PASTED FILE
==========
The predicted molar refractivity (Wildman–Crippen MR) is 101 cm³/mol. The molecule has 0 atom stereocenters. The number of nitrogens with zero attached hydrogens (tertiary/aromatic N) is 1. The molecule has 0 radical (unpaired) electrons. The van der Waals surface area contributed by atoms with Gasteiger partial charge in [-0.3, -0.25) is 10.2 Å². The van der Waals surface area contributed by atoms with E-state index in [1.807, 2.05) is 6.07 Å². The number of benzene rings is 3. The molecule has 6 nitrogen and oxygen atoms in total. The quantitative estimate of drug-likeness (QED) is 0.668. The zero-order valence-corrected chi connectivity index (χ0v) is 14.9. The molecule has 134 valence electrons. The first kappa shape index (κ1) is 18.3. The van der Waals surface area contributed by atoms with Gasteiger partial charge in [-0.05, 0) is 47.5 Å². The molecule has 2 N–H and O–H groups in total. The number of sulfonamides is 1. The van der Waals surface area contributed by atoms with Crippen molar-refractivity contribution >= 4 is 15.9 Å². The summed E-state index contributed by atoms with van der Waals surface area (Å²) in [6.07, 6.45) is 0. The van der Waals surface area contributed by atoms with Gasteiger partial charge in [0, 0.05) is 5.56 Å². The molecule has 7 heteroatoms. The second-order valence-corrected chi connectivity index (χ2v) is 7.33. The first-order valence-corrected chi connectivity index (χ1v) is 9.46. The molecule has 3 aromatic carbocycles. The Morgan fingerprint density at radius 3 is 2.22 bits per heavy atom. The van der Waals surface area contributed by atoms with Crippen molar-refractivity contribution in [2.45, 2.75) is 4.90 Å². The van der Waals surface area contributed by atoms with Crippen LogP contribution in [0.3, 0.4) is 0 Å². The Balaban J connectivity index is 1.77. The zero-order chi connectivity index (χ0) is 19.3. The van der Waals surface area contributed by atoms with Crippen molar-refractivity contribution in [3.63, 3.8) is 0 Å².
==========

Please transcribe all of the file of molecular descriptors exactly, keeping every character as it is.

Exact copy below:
The predicted molar refractivity (Wildman–Crippen MR) is 101 cm³/mol. The molecule has 0 atom stereocenters. The number of nitrogens with zero attached hydrogens (tertiary/aromatic N) is 1. The molecule has 0 radical (unpaired) electrons. The van der Waals surface area contributed by atoms with Gasteiger partial charge in [-0.3, -0.25) is 10.2 Å². The van der Waals surface area contributed by atoms with E-state index in [1.807, 2.05) is 6.07 Å². The number of benzene rings is 3. The molecule has 6 nitrogen and oxygen atoms in total. The quantitative estimate of drug-likeness (QED) is 0.668. The zero-order valence-corrected chi connectivity index (χ0v) is 14.9. The molecule has 134 valence electrons. The first kappa shape index (κ1) is 18.3. The van der Waals surface area contributed by atoms with Gasteiger partial charge in [-0.05, 0) is 47.5 Å². The molecule has 2 N–H and O–H groups in total. The number of sulfonamides is 1. The van der Waals surface area contributed by atoms with Crippen molar-refractivity contribution >= 4 is 15.9 Å². The summed E-state index contributed by atoms with van der Waals surface area (Å²) in [6.07, 6.45) is 0. The van der Waals surface area contributed by atoms with Gasteiger partial charge in [0, 0.05) is 5.56 Å². The molecule has 7 heteroatoms. The second-order valence-corrected chi connectivity index (χ2v) is 7.33. The first-order valence-corrected chi connectivity index (χ1v) is 9.46. The molecule has 3 aromatic carbocycles. The Morgan fingerprint density at radius 3 is 2.22 bits per heavy atom. The van der Waals surface area contributed by atoms with Crippen molar-refractivity contribution in [2.45, 2.75) is 4.90 Å². The van der Waals surface area contributed by atoms with Crippen LogP contribution in [0.3, 0.4) is 0 Å². The Balaban J connectivity index is 1.77. The zero-order chi connectivity index (χ0) is 19.3. The van der Waals surface area contributed by atoms with Crippen molar-refractivity contribution in [3.63, 3.8) is 0 Å².